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DNA of Extinct Cave Bear Lives on in Modern Brown Bears

A new genetic study has found that the two species interbred

(Forest Service Alaska Region, USDA/Flickr )
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Around 25,000 years ago, the hulking cave bear went extinct following a long period of decline. But the ancient creatures’ genes did not die out with the species. As Michael Greshko reports for National Geographic, a new study has found that segments of cave bear DNA persist in the genomes of modern brown bears.

Cave bears, so called for their preferred habitat, looked similar to brown bears, but were larger and herbivorous. The two species coexisted in Europe and, according to a new paper in Nature Ecology and Evolution, appear to have mated with one another. A team of scientists led by Axel Barlow, a paleogeneticist at the University of Potsdam in Germany, stumbled upon this discovery after comparing cave bear DNA—which was extracted from the bones of four animals that died more than 35,000 years ago—to a previously sequenced brown bear genome.

The scientists weren’t expecting to glean particularly significant results; the focus of their research was learning more about the cave bear, and they decided to expand their study to include brown bear DNA “almost as a lark,” writes Karen Weintraub of the New York Times. But the team was surprised to find “a really quite obvious signal of hybridization between these species,” Barlow tells Weintraub.

The researchers then compared the cave bear DNA to the genomes of six other modern brown bears and one ancient brown bear, and discovered further evidence that the two species had been interbreeding. In fact, the team’s results indicated that cave bears contributed between 0.9 to 2.4 percent of the brown bear genomes that were analyzed in the study, according to the paper’s authors.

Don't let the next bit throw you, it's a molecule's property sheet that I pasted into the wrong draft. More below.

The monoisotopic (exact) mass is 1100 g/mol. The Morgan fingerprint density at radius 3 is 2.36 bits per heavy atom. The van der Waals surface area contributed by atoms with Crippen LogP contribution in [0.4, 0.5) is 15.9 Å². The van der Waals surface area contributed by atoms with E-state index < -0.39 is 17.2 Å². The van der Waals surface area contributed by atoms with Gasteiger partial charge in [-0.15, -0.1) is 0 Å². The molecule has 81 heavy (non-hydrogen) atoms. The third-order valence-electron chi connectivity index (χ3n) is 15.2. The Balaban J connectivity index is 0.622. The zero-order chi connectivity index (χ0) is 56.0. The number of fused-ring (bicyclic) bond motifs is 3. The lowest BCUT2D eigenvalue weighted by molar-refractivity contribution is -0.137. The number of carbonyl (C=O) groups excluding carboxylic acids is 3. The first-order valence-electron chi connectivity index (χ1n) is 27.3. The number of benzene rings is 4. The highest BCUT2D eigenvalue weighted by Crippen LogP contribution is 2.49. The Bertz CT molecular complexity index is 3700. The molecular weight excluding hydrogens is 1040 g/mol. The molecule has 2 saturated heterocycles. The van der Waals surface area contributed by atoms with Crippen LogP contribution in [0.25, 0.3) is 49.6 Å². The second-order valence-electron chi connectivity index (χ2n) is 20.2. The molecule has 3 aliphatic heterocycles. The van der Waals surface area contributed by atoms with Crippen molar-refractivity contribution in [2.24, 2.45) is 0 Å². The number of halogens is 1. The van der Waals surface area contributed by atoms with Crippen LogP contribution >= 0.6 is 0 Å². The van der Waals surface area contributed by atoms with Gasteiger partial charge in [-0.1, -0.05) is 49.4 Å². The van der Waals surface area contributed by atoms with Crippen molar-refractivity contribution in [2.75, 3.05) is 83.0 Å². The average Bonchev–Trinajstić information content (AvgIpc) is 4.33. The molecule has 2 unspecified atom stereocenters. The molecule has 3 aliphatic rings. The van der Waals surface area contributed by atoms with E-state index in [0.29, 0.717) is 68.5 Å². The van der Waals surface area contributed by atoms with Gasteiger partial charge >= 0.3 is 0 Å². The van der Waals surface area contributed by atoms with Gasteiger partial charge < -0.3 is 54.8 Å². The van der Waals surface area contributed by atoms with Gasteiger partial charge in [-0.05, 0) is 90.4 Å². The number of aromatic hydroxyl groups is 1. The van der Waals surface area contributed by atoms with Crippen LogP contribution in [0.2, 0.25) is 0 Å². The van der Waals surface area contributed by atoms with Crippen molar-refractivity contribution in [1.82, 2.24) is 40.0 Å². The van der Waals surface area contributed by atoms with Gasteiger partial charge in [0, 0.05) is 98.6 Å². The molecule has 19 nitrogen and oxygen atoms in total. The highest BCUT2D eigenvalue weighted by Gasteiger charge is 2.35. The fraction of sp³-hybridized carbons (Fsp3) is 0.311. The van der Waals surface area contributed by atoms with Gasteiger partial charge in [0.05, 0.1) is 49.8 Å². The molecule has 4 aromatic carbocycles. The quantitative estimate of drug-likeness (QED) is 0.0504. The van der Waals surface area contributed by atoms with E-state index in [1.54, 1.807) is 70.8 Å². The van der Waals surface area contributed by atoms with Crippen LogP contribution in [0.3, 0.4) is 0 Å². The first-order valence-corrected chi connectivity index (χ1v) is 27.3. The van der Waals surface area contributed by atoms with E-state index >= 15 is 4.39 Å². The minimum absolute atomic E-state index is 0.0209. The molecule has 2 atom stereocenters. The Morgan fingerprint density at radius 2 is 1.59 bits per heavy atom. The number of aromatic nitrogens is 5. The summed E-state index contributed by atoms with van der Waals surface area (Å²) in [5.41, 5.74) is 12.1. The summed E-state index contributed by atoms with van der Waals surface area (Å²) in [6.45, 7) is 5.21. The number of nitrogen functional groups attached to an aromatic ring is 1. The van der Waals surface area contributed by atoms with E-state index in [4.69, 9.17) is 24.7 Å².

This DNA swap wasn’t one-sided; the researchers also found that the cave bears carried brown bear DNA, though the most recent exchange of genes was from the cave bear to the brown bear.

The results of the new study are significant for several reasons. Firstly, the team’s findings add further complexity to our idea of what a “species” is. Traditionally, scientists viewed distinct species as animals that don’t interbreed, but more recent research has shown that this is not necessarily the case. We know, for instance, that ancient hominins interbred; just last week, a report in the journal Nature documented the remains of the first known hominin hybrid—a young girl with a Neanderthal mother and Denisovan father. Modern humans also carry Neanderthal DNA, indicating that our ancient ancestors were mating with the bygone species.

The study also raises intriguing questions about what it means to go extinct. Cave bears died off thousands of years ago, possibly due to ice age-induced food shortages and competition with humans for habitats. “By any standard definition, [cave bears] are extinct,” Barlow tells Greshko of National Geographic. But, Barlow adds, that doesn’t mean the animals are gone completely; their DNA lives on in the genomes of modern bears.

About Brigit Katz

Brigit Katz is a freelance writer based in Toronto. Her work has appeared in a number of publications, including NYmag.com, Flavorwire and Tina Brown Media's Women in the World.

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